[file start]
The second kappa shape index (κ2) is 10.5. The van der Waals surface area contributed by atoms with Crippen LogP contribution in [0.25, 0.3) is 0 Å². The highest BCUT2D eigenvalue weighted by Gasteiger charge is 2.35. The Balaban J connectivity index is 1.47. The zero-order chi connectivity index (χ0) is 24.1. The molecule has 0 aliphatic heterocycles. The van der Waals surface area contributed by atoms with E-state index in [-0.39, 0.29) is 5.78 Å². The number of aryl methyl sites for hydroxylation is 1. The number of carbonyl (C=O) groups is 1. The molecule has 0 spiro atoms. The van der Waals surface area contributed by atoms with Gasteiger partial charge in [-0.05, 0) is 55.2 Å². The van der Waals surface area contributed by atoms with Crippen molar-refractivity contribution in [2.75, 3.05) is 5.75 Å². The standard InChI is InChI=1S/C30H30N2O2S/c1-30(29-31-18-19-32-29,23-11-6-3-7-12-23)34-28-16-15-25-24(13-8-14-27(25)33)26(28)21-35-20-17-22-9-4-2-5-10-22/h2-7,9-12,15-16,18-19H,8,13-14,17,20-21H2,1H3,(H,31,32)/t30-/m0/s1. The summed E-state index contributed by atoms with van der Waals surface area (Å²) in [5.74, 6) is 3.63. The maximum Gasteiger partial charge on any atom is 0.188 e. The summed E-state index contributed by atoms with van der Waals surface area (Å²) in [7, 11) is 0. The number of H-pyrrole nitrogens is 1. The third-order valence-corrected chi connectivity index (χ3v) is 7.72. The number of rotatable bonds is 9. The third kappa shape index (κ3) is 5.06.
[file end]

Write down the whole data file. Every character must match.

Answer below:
The second kappa shape index (κ2) is 10.5. The van der Waals surface area contributed by atoms with Crippen LogP contribution in [0.25, 0.3) is 0 Å². The highest BCUT2D eigenvalue weighted by Gasteiger charge is 2.35. The Balaban J connectivity index is 1.47. The zero-order chi connectivity index (χ0) is 24.1. The molecule has 0 aliphatic heterocycles. The van der Waals surface area contributed by atoms with E-state index in [-0.39, 0.29) is 5.78 Å². The number of aryl methyl sites for hydroxylation is 1. The number of carbonyl (C=O) groups is 1. The molecule has 0 spiro atoms. The van der Waals surface area contributed by atoms with Gasteiger partial charge in [-0.05, 0) is 55.2 Å². The van der Waals surface area contributed by atoms with Crippen molar-refractivity contribution in [2.75, 3.05) is 5.75 Å². The standard InChI is InChI=1S/C30H30N2O2S/c1-30(29-31-18-19-32-29,23-11-6-3-7-12-23)34-28-16-15-25-24(13-8-14-27(25)33)26(28)21-35-20-17-22-9-4-2-5-10-22/h2-7,9-12,15-16,18-19H,8,13-14,17,20-21H2,1H3,(H,31,32)/t30-/m0/s1. The summed E-state index contributed by atoms with van der Waals surface area (Å²) in [5.74, 6) is 3.63. The maximum Gasteiger partial charge on any atom is 0.188 e. The summed E-state index contributed by atoms with van der Waals surface area (Å²) in [7, 11) is 0. The number of H-pyrrole nitrogens is 1. The third-order valence-corrected chi connectivity index (χ3v) is 7.72. The number of rotatable bonds is 9. The third kappa shape index (κ3) is 5.06.